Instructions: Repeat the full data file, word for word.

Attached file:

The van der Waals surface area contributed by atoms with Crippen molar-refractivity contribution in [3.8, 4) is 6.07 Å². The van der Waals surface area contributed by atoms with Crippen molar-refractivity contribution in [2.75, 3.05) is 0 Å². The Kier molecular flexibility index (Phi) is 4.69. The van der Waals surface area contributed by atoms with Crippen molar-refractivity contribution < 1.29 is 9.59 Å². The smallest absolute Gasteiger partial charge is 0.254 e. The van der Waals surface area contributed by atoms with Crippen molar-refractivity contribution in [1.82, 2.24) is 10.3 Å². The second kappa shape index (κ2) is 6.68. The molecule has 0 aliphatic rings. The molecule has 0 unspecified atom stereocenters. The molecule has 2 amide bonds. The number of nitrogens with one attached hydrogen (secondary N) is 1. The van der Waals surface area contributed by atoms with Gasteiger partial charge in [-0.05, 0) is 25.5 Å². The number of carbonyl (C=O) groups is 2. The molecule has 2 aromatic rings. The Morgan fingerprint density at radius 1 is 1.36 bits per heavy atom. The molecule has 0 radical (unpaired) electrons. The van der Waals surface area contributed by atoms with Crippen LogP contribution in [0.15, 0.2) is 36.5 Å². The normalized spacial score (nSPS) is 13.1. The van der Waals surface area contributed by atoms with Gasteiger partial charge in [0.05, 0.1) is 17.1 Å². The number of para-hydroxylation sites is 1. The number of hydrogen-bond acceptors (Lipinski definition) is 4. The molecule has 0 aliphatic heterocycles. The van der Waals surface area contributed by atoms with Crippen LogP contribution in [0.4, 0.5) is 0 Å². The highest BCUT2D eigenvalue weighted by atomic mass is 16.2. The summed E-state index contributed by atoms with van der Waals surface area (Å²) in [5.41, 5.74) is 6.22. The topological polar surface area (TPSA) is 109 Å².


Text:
The van der Waals surface area contributed by atoms with Crippen molar-refractivity contribution in [3.8, 4) is 6.07 Å². The van der Waals surface area contributed by atoms with Crippen molar-refractivity contribution in [2.75, 3.05) is 0 Å². The Kier molecular flexibility index (Phi) is 4.69. The van der Waals surface area contributed by atoms with Crippen molar-refractivity contribution < 1.29 is 9.59 Å². The smallest absolute Gasteiger partial charge is 0.254 e. The van der Waals surface area contributed by atoms with Crippen molar-refractivity contribution in [1.82, 2.24) is 10.3 Å². The second kappa shape index (κ2) is 6.68. The molecule has 0 aliphatic rings. The molecule has 0 unspecified atom stereocenters. The molecule has 2 amide bonds. The number of nitrogens with one attached hydrogen (secondary N) is 1. The van der Waals surface area contributed by atoms with Gasteiger partial charge in [-0.05, 0) is 25.5 Å². The number of carbonyl (C=O) groups is 2. The molecule has 2 aromatic rings. The Morgan fingerprint density at radius 1 is 1.36 bits per heavy atom. The molecule has 0 radical (unpaired) electrons. The van der Waals surface area contributed by atoms with Crippen LogP contribution in [0.15, 0.2) is 36.5 Å². The normalized spacial score (nSPS) is 13.1. The van der Waals surface area contributed by atoms with Gasteiger partial charge in [0.05, 0.1) is 17.1 Å². The number of para-hydroxylation sites is 1. The number of hydrogen-bond acceptors (Lipinski definition) is 4. The molecule has 0 aliphatic heterocycles. The van der Waals surface area contributed by atoms with Crippen LogP contribution in [0.4, 0.5) is 0 Å². The highest BCUT2D eigenvalue weighted by atomic mass is 16.2. The summed E-state index contributed by atoms with van der Waals surface area (Å²) in [5.41, 5.74) is 6.22. The topological polar surface area (TPSA) is 109 Å².